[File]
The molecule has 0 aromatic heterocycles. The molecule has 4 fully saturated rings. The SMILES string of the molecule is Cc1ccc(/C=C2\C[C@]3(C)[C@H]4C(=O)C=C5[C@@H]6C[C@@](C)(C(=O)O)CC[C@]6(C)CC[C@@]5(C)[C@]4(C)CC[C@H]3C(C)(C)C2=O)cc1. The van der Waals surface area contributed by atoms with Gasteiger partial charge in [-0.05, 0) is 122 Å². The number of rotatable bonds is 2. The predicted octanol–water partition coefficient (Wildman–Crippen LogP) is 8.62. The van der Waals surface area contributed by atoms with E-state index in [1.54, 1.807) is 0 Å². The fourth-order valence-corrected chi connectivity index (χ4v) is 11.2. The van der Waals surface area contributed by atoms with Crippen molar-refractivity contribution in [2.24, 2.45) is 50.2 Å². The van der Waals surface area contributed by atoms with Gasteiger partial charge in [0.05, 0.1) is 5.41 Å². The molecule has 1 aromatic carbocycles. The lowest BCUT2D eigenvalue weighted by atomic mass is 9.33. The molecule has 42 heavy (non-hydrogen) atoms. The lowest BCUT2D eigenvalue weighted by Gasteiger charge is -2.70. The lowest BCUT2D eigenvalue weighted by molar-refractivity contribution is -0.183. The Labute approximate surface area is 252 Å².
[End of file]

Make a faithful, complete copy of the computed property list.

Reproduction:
The molecule has 0 aromatic heterocycles. The molecule has 4 fully saturated rings. The SMILES string of the molecule is Cc1ccc(/C=C2\C[C@]3(C)[C@H]4C(=O)C=C5[C@@H]6C[C@@](C)(C(=O)O)CC[C@]6(C)CC[C@@]5(C)[C@]4(C)CC[C@H]3C(C)(C)C2=O)cc1. The van der Waals surface area contributed by atoms with Gasteiger partial charge in [-0.05, 0) is 122 Å². The number of rotatable bonds is 2. The predicted octanol–water partition coefficient (Wildman–Crippen LogP) is 8.62. The van der Waals surface area contributed by atoms with E-state index in [1.54, 1.807) is 0 Å². The fourth-order valence-corrected chi connectivity index (χ4v) is 11.2. The van der Waals surface area contributed by atoms with Crippen molar-refractivity contribution in [2.24, 2.45) is 50.2 Å². The van der Waals surface area contributed by atoms with Gasteiger partial charge in [0.05, 0.1) is 5.41 Å². The molecule has 1 aromatic carbocycles. The lowest BCUT2D eigenvalue weighted by atomic mass is 9.33. The molecule has 42 heavy (non-hydrogen) atoms. The lowest BCUT2D eigenvalue weighted by Gasteiger charge is -2.70. The lowest BCUT2D eigenvalue weighted by molar-refractivity contribution is -0.183. The Labute approximate surface area is 252 Å².